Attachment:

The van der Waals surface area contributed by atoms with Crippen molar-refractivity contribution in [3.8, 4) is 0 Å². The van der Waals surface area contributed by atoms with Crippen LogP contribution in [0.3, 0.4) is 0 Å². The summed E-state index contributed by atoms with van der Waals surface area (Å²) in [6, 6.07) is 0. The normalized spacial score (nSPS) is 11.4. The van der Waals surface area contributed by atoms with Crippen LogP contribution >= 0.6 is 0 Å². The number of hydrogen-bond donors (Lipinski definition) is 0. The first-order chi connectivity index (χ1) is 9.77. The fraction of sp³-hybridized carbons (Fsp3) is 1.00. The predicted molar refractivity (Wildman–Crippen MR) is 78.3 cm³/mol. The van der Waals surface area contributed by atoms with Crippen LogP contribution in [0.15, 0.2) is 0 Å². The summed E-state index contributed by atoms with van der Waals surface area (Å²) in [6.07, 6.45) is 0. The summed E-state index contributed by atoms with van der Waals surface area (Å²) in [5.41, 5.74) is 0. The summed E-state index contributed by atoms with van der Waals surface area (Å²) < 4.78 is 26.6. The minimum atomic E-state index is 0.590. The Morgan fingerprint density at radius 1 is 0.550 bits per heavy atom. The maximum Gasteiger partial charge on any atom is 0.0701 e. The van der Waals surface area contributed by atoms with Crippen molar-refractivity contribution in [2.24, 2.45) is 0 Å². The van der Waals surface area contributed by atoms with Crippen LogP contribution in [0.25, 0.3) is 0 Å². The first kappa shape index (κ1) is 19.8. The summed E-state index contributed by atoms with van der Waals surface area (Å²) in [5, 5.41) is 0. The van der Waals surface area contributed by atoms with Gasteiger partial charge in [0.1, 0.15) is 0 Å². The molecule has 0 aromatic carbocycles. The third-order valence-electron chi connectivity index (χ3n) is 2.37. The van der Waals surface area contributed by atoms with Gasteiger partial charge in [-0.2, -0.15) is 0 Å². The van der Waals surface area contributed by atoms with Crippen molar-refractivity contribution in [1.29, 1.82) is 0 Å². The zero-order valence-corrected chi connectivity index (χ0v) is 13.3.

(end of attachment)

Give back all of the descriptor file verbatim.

The van der Waals surface area contributed by atoms with Crippen molar-refractivity contribution in [3.8, 4) is 0 Å². The van der Waals surface area contributed by atoms with Crippen LogP contribution in [0.3, 0.4) is 0 Å². The summed E-state index contributed by atoms with van der Waals surface area (Å²) in [6, 6.07) is 0. The normalized spacial score (nSPS) is 11.4. The van der Waals surface area contributed by atoms with Crippen LogP contribution >= 0.6 is 0 Å². The number of hydrogen-bond donors (Lipinski definition) is 0. The first-order chi connectivity index (χ1) is 9.77. The fraction of sp³-hybridized carbons (Fsp3) is 1.00. The predicted molar refractivity (Wildman–Crippen MR) is 78.3 cm³/mol. The van der Waals surface area contributed by atoms with Crippen LogP contribution in [0.15, 0.2) is 0 Å². The summed E-state index contributed by atoms with van der Waals surface area (Å²) in [6.07, 6.45) is 0. The summed E-state index contributed by atoms with van der Waals surface area (Å²) in [5.41, 5.74) is 0. The summed E-state index contributed by atoms with van der Waals surface area (Å²) < 4.78 is 26.6. The minimum atomic E-state index is 0.590. The Morgan fingerprint density at radius 1 is 0.550 bits per heavy atom. The maximum Gasteiger partial charge on any atom is 0.0701 e. The van der Waals surface area contributed by atoms with Crippen molar-refractivity contribution in [2.24, 2.45) is 0 Å². The van der Waals surface area contributed by atoms with Crippen LogP contribution in [0.25, 0.3) is 0 Å². The first kappa shape index (κ1) is 19.8. The summed E-state index contributed by atoms with van der Waals surface area (Å²) in [5, 5.41) is 0. The van der Waals surface area contributed by atoms with Gasteiger partial charge in [0.1, 0.15) is 0 Å². The molecule has 0 aromatic carbocycles. The third-order valence-electron chi connectivity index (χ3n) is 2.37. The van der Waals surface area contributed by atoms with Gasteiger partial charge in [-0.2, -0.15) is 0 Å². The van der Waals surface area contributed by atoms with Crippen molar-refractivity contribution in [1.29, 1.82) is 0 Å². The zero-order valence-corrected chi connectivity index (χ0v) is 13.3.